HP Actions for Landlords

What is an HP action?

An HP action is a lawsuit that a tenant can file against you claiming that there are conditions in the apartment that violate legal housing standards. The lawsuit asks the court to order you to correct these violations by making repairs or by providing services. An HP action can be filed by one tenant or it can be filed by a group of tenants in the building. It can be filed to correct violations in the tenant’s apartment or in the public areas of the building.

Does the tenant have to notify me before starting an HP action?

The tenant is not required to notify you before filing an HP action. However, the court will assume that you have notice of any problems if the tenant sent you a letter of complaint. The tenant may have also called 311 to make a complaint to the department of Housing Preservation and Development (HPD), and if so you should receive notice of this complaint. However, the tenant does not have to complain to HPD first before starting an HP action.

How do I know that a tenant filed a case against me?

When the tenant files an HP action in Housing Court, he or she will be required to serve the papers on you. The tenant will be required to mail the court papers to you by certified mail, return receipt requested. The court papers will include the court date, time, and room number as well as a list of the conditions that the tenant claims needs to be corrected.

What are my defenses?

Some defenses in an HP action may include: the violations do not exist; you never received court papers or were not served properly; or you are not the owner or managing agent of the building.

How will the court know if there really are violations?

Usually, the court will send an inspector to the apartment before the court date to verify that the violations in the tenant’s complaint exist. The inspector will file a report confirming which violations, if any, exist. This report will be included in the case file, and you will get a copy of this on the court date.

If HPD had previously inspected the apartment before the HP action, the court might use the HPD violation records to determine whether there are violations. The tenant may also bring other evidence of violations, such as photos, heat logs, or other proof of the conditions in the apartment.

Can I fix the problem before the court date?

Yes, but you still need to go to court. Bring proof with you to show the judge that you have completed the repairs.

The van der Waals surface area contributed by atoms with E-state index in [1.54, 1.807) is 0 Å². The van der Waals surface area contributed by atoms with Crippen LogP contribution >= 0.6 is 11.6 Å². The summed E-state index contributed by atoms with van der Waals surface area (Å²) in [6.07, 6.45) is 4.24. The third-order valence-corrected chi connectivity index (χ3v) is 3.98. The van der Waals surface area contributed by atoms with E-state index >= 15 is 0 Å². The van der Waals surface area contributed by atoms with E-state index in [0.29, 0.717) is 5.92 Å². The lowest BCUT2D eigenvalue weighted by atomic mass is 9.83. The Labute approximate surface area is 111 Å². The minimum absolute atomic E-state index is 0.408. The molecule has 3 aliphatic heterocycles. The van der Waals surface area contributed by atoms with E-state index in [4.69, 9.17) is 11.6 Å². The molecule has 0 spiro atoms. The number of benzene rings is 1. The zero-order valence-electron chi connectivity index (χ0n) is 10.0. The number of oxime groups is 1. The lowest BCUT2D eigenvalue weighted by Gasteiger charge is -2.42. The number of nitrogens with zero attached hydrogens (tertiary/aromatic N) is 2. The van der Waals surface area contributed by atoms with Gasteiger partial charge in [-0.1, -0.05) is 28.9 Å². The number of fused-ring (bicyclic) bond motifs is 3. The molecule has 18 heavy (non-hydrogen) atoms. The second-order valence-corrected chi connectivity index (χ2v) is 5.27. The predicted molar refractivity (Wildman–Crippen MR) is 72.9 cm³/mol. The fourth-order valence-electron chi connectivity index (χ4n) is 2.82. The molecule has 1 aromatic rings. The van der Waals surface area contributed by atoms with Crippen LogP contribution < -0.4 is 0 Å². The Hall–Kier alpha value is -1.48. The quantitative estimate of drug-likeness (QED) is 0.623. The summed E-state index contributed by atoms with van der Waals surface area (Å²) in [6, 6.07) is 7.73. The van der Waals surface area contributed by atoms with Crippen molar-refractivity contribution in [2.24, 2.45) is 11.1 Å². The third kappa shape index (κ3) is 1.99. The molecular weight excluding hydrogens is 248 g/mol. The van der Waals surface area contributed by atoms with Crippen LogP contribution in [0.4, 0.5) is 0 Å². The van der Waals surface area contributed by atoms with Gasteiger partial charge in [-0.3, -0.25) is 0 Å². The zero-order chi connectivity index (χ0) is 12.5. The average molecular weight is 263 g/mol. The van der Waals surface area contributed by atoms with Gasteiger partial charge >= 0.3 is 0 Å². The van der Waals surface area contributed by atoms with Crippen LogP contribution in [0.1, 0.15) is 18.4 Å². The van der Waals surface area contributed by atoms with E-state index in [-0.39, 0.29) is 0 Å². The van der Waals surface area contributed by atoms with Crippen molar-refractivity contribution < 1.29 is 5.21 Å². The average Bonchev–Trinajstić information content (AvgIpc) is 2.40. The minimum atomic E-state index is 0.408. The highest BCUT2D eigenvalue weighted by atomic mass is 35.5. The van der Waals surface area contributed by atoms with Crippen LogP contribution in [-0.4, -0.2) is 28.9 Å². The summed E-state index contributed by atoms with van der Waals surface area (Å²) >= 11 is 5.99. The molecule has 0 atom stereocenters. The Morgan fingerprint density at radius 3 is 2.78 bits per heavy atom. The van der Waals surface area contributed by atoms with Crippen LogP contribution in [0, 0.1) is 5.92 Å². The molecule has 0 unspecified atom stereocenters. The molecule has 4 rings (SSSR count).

What if I don’t go to the court date?

If you don’t go to court on the date of the hearing, a default judgment may be entered against you ordering you to correct the reported violations. The order to correct will list the violations that must be corrected and include the deadlines to fix the violations. This should be served on you personally and by certified mail.

Can I do the repairs myself or do I have to hire someone?

Whether you can do the repairs yourself or not depends on what the violations are. Some violations, such as painting or plastering the walls, you can do by yourself. For other violations, for instance plumbing or electrical work, the city requires you use licensed contractors.

What will happen on my court date?

On the court date, be sure to arrive early so that you have time to go through the metal detectors. In the court room, you may see many people, including the judge, the court lawyer, the court officer, the tenant, and/or the tenant’s lawyer. There will also be a lawyer from HPD’s litigation unit. The court does not assign you your own lawyer, and you will have to advocate for yourself if you did not hire a lawyer.

At your court hearing, the Court or the HPD lawyer may urge you to sign a pre-printed consent order agreeing to fix the violations that the tenant is complaining about. The lawyer may also urge you negotiate an agreement, called a stipulation, with the tenant regarding fixing the violations. If you do not enter into a consent order or stipulation, the case will go to trial before the judge. At the trial, the Judge will hear both sides and look at the evidence presented. If the judge finds that there are violations, he or she will issue an order to correct these violations. Consent orders, stipulations, and orders to correct should list the violations that need to be corrected, the dates when you are to access the tenant’s apartment to correct the violations, and the deadlines by which to correct them.